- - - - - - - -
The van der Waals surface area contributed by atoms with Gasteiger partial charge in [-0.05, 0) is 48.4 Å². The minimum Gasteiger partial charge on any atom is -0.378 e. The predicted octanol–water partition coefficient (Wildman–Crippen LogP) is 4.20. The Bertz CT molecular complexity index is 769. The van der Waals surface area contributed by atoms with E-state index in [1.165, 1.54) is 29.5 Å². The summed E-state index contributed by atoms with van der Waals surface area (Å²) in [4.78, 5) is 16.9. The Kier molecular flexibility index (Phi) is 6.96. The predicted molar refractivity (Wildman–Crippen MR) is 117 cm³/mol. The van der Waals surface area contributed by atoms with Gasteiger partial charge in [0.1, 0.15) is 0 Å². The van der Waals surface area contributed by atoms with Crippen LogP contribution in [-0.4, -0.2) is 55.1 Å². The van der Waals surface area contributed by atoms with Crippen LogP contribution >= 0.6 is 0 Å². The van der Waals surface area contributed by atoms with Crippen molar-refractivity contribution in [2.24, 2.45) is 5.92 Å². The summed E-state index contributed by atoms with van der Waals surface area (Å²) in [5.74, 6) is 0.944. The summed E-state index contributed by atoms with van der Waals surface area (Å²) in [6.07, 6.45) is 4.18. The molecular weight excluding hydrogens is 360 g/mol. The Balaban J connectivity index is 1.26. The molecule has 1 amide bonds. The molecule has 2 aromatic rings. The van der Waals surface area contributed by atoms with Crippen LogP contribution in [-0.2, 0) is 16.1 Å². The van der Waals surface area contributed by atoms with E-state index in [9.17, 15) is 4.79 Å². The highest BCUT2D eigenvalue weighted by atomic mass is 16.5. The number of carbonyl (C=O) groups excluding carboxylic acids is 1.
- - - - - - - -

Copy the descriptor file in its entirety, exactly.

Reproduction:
The van der Waals surface area contributed by atoms with Gasteiger partial charge in [-0.05, 0) is 48.4 Å². The minimum Gasteiger partial charge on any atom is -0.378 e. The predicted octanol–water partition coefficient (Wildman–Crippen LogP) is 4.20. The Bertz CT molecular complexity index is 769. The van der Waals surface area contributed by atoms with E-state index in [1.165, 1.54) is 29.5 Å². The summed E-state index contributed by atoms with van der Waals surface area (Å²) in [4.78, 5) is 16.9. The Kier molecular flexibility index (Phi) is 6.96. The predicted molar refractivity (Wildman–Crippen MR) is 117 cm³/mol. The van der Waals surface area contributed by atoms with Gasteiger partial charge in [0.1, 0.15) is 0 Å². The van der Waals surface area contributed by atoms with Crippen LogP contribution in [-0.4, -0.2) is 55.1 Å². The van der Waals surface area contributed by atoms with Crippen LogP contribution >= 0.6 is 0 Å². The van der Waals surface area contributed by atoms with Crippen molar-refractivity contribution in [2.24, 2.45) is 5.92 Å². The summed E-state index contributed by atoms with van der Waals surface area (Å²) in [5.74, 6) is 0.944. The summed E-state index contributed by atoms with van der Waals surface area (Å²) in [6.07, 6.45) is 4.18. The molecular weight excluding hydrogens is 360 g/mol. The Balaban J connectivity index is 1.26. The molecule has 1 amide bonds. The molecule has 2 aromatic rings. The van der Waals surface area contributed by atoms with Crippen LogP contribution in [-0.2, 0) is 16.1 Å². The van der Waals surface area contributed by atoms with E-state index in [9.17, 15) is 4.79 Å². The highest BCUT2D eigenvalue weighted by atomic mass is 16.5. The number of carbonyl (C=O) groups excluding carboxylic acids is 1.